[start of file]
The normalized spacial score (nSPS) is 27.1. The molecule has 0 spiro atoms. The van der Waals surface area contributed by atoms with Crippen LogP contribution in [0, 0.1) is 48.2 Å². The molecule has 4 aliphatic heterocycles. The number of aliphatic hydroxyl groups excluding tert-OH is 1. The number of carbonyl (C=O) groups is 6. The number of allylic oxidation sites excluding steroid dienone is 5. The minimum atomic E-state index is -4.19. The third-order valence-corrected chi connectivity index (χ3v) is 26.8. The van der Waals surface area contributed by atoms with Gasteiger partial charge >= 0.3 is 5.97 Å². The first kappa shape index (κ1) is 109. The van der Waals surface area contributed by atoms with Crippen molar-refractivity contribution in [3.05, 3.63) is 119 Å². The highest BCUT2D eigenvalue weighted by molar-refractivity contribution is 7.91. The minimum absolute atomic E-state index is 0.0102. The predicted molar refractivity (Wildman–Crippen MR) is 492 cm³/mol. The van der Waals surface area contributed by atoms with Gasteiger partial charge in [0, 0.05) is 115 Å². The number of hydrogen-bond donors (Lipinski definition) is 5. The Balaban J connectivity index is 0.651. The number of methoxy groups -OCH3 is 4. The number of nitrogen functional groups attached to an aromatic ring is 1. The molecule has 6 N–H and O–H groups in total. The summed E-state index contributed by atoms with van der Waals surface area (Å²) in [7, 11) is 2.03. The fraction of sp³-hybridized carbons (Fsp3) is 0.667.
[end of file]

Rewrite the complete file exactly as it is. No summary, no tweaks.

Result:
The normalized spacial score (nSPS) is 27.1. The molecule has 0 spiro atoms. The van der Waals surface area contributed by atoms with Crippen LogP contribution in [0, 0.1) is 48.2 Å². The molecule has 4 aliphatic heterocycles. The number of aliphatic hydroxyl groups excluding tert-OH is 1. The number of carbonyl (C=O) groups is 6. The number of allylic oxidation sites excluding steroid dienone is 5. The minimum atomic E-state index is -4.19. The third-order valence-corrected chi connectivity index (χ3v) is 26.8. The van der Waals surface area contributed by atoms with Gasteiger partial charge >= 0.3 is 5.97 Å². The first kappa shape index (κ1) is 109. The van der Waals surface area contributed by atoms with Crippen molar-refractivity contribution in [3.05, 3.63) is 119 Å². The highest BCUT2D eigenvalue weighted by molar-refractivity contribution is 7.91. The minimum absolute atomic E-state index is 0.0102. The predicted molar refractivity (Wildman–Crippen MR) is 492 cm³/mol. The van der Waals surface area contributed by atoms with Gasteiger partial charge in [0, 0.05) is 115 Å². The number of hydrogen-bond donors (Lipinski definition) is 5. The Balaban J connectivity index is 0.651. The number of methoxy groups -OCH3 is 4. The number of nitrogen functional groups attached to an aromatic ring is 1. The molecule has 6 N–H and O–H groups in total. The summed E-state index contributed by atoms with van der Waals surface area (Å²) in [7, 11) is 2.03. The fraction of sp³-hybridized carbons (Fsp3) is 0.667.